In a reference to ‘lakhs of troops’, Mehbooba said, “If you establish peace by frightening and threatening people, then you cannot call it peace.” However, troops were present during her alliance with the BJP also. Her argument of the BJP wanting to bring people from outside for labour work is even weaker—have not we heard it played out in Mumbai since long?
Militants could not achieve anything even in the late Eighties and early Nineties when they were very strong (their numbers running into thousands) and the state response very weak. Now, with their greatly depleted strength, they can do nothing, which will change anything materially. Occasional acts of terrorism, however terrible, will not be able to unseal the fate that has been sealed irrevocably.
Lamentable though it could be, but the future of public protests is bleak. The legal screw, if tightened, can spoil the lives of thousands and it is a great deterrent. For once, the ‘Iron Heel’ is triumphant.
Frustration, alienation, Islamic fervour, feelings of betrayal and revenge might all increase with time or reach a plateau; the harsh reality is that the majority in the country does not care for it.
Some people bemoan that India has Kashmir with it but not the Kashmiris. However, if the number of messages circulating on social media is any indication, millions of Indians are exulting that the abrogation of Article 370 has shown the ‘pampered’ Kashmiris their place. It might be unpalatable to many, but that is how the vox populi perceives it.
For decades, we spoke of a mysterious thing called the ‘Kashmir problem’. The problem has been solved by refusing to acknowledge its existence altogether! By refusing to acknowledge public discontent, any vestiges of militancy become a purely law and order problem, not deserving of national attention.
As far as Pakistan is concerned, contrary to popular propaganda in India and the rhetorical reaction in Pakistan, abrogation of Article 370 has not changed anything on the ground vis-à-vis Pakistan. It has only ended the special status of the state within the Indian Union. From India’s point of view, the state being an integral part of the Indian Union was never in doubt. On 24 February 1994, that is, even when Article 370 was very much in force, the Parliament had formally passed a resolution to that effect.
If the Inter-Services Intelligence (ISI) has any brains, they must have realised by now that the strategy of externally supporting, equipping and instigating an insurgency in Kashmir has failed. What it could not achieve in the early Nineties when it had everything going for it, it cannot achieve now. Combining insurgents with military effort has also failed thrice—Operation Gulmarg (1947), Operation Gibraltar (1965), and Operation Badr (1999).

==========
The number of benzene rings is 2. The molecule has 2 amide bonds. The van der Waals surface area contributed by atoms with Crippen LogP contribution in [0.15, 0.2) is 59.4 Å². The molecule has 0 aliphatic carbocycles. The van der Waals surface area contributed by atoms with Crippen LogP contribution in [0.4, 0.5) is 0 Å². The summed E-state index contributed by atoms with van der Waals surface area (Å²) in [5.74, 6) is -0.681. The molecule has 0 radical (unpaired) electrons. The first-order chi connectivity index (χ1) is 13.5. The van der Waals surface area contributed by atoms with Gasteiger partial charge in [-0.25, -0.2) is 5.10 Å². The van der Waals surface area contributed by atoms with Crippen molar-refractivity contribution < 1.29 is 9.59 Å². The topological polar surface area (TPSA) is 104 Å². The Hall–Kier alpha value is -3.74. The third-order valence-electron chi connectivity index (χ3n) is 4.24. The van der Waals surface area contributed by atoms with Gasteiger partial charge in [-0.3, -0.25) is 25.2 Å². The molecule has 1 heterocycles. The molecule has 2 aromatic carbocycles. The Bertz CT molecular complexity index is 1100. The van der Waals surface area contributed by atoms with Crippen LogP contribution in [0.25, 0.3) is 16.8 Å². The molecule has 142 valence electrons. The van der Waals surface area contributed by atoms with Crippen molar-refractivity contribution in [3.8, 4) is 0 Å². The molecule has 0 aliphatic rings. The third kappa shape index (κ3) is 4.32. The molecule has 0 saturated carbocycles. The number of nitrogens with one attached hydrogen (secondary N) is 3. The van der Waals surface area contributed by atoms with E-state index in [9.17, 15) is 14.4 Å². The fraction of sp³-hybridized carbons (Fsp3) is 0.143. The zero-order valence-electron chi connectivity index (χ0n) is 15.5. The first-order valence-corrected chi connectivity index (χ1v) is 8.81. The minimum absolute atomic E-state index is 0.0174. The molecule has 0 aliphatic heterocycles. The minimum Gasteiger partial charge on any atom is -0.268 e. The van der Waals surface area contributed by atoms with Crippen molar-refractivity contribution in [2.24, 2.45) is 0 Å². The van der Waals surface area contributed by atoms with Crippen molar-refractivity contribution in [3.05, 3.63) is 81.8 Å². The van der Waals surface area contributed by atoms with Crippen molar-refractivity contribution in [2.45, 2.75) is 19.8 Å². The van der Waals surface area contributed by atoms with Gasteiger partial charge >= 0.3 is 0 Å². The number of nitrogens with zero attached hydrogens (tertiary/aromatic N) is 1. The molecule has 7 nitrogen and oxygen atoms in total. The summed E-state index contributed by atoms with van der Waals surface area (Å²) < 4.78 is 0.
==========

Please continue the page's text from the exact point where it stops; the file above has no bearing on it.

So what are the options for Pakistan now?
The best they can hope for is to fight a ‘limited nuclear war’ over it. I must clarify that an ‘uncontrolled escalation’ is a fallacy based upon utter ignorance of the psychology of waging war. Continuing a war depends on the nature and character of the humans that are waging it—that is, whether they have the determination to sustain the devastations of war or not. The use of nuclear weapons in a war between us will have to do more with the ‘bloodlust’ and ‘pride’ of the people on both sides. Even a single nuclear weapon could serve to satisfy that bloodlust and pride.
Thus, a nuclear exchange is not only possible, both India and Pakistan are not likely to use more than a couple of nukes each. After the resulting ‘limited but considerable devastation’, the exhausted people, media and leaders will all strive to find ingenious ways of face-saving and to explain how peace and development are more important than continuing to fight.
For the post-nuclear exchange scenario, I agree with Michael O’Hanlon, senior fellow at the Brookings Institution, that it could prompt the deployment of an international force to help stabilise the situation for a number of years. During that period, Kashmir might be administrated under a UN mandate and protected by an UN-legitimated force, with an election eventually determining the region’s future political status. This could last a decade or more, to allow for the calming of tensions and for political transitions in both countries.
Short of a nuclear war, nothing is going to alter the status of Kashmir.
(The writer, a retired IPS officer, has been DGP Kerala and ADG CRPF and BSF. He is author of 48 books and 76 research papers including nine books on military science, defence and strategy and four on internal security)